Steve Fouts 14:20
Well said. I like that as a consequence of the quote as well. There is no end to it. It’s not fair to say that he’s saying you should be educated and then go and do the things you need to do, and that’s what made education worth it. They actually go back and forth. It’s a process. Dan, read it again, and we’ll flip the script on this, Laura. I’ll show you how the counterclaim comes out of nowhere. I’ll take the first stab at it, or you can if you want to. Read the quote again, Dan. Let’s see if we can find another way to think about this quote.
Dan Fouts 15:03
“The great aim of education is not knowledge, but action.” Okay, here’s where in class, Laura, there’s a chorus of agreement. All the kids are in agreement with the claim, thinking they’re all so smart, but then we have to stop in our tracks and think about the world from a different perspective. Who wants to start?
Laura Murphy 15:32
Go ahead, Steve.
Steve Fouts 15:33 – Counterclaim
My first thought is that sometimes when you know something really well, you’ve spent a long time living with it, and you’ve educated yourself, but you spent six months without taking much action. You didn’t talk to many people. You just immersed yourself in something. I think sometimes knowledge can actually motivate you more. Let me start. I would say that a counterclaim to this would be that knowing something very well is a catalyst to action. We shouldn’t put pressure on ourselves to always feel as if we have to act, act, act. Sometimes we need to reflect and get to know ourselves deeply, so that when we do act, we have an aim and a purpose that we’ve thought through. There’s my attempt.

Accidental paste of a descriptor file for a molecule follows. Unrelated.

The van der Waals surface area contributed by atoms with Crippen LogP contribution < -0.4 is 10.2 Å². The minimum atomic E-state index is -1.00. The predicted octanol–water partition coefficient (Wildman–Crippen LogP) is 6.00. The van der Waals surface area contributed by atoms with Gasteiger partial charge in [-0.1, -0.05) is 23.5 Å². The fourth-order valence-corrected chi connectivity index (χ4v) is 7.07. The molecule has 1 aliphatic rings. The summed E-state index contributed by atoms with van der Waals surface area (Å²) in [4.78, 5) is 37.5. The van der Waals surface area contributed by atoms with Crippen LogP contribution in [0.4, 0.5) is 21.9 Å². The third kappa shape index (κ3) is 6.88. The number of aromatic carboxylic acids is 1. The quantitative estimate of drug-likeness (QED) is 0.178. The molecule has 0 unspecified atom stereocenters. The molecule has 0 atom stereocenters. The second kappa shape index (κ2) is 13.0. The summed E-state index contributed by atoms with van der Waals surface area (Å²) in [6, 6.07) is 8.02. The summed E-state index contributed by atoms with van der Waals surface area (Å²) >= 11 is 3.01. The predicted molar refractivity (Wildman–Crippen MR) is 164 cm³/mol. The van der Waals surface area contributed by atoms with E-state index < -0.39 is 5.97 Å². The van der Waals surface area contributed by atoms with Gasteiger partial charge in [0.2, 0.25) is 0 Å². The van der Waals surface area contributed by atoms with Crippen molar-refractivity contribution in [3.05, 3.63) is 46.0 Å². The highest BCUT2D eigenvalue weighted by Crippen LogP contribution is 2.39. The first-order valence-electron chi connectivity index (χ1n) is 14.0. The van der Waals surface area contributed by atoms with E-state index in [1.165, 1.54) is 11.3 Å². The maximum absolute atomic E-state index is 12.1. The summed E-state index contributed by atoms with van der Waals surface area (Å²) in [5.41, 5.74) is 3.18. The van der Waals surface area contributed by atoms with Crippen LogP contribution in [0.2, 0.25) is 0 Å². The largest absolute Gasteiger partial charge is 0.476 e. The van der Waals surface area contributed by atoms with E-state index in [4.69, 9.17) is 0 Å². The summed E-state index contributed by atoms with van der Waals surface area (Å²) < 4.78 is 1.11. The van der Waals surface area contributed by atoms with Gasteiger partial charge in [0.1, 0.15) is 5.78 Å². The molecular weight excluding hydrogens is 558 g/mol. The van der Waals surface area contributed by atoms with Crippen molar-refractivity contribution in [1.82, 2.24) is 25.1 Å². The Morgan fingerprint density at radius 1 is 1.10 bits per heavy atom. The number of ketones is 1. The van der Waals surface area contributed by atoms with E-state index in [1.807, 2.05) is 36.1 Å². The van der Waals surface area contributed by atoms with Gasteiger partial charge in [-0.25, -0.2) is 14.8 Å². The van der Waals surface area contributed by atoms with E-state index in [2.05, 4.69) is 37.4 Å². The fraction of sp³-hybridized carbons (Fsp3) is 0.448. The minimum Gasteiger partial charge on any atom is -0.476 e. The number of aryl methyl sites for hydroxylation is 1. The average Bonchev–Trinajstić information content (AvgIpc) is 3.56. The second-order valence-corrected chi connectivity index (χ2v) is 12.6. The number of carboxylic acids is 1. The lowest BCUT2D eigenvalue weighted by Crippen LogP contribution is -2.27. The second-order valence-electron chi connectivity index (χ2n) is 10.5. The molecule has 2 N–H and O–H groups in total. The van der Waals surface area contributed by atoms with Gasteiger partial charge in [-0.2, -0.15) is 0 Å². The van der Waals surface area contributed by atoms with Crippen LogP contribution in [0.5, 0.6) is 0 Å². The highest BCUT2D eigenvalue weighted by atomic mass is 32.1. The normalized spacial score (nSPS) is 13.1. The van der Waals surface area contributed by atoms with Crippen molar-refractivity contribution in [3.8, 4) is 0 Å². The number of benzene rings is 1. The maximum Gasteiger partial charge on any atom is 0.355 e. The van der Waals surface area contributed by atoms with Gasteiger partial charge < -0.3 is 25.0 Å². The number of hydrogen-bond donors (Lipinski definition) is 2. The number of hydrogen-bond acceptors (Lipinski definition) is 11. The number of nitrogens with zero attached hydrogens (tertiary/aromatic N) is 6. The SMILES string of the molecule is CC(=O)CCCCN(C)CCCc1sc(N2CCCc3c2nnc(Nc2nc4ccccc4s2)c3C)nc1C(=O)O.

Laura Murphy 17:05
I think I agree. For me, it says that if you don’t do that for the greater good, then you are denying people. You have to share. It’s not about keeping it all for me, because you only get half the reward if you don’t impart that on to other people. It’s hard to find the counterclaim on this one, because when you’re only surrounded by like-minded people, then you only think that one way. I give you all the credit in the world, because some of these are kind of hard to find the counterclaim. I do agree we have to have that discussion, because kids in particular have to learn how to discuss things and disagree without being disagreeable. I think that different ideas really help contribute to a better end product. It’s not about insulting, condescending, or demeaning somebody. I’m sure you must struggle with that every day in the classroom, particularly when you’re teaching kids. Their level of confidence is not fully developed, yet. When I have a colleague who disagrees with me, I think, well, that’s your opinion. We can take parts of it, but we feel comfortable sharing our opinions, and I don’t think you always see that in a school or classroom environment. There are some kids who are afraid to say what they really think in that type of setting, and then group dynamics take over. Someone might have some really great input, but they’re not ready to share it yet.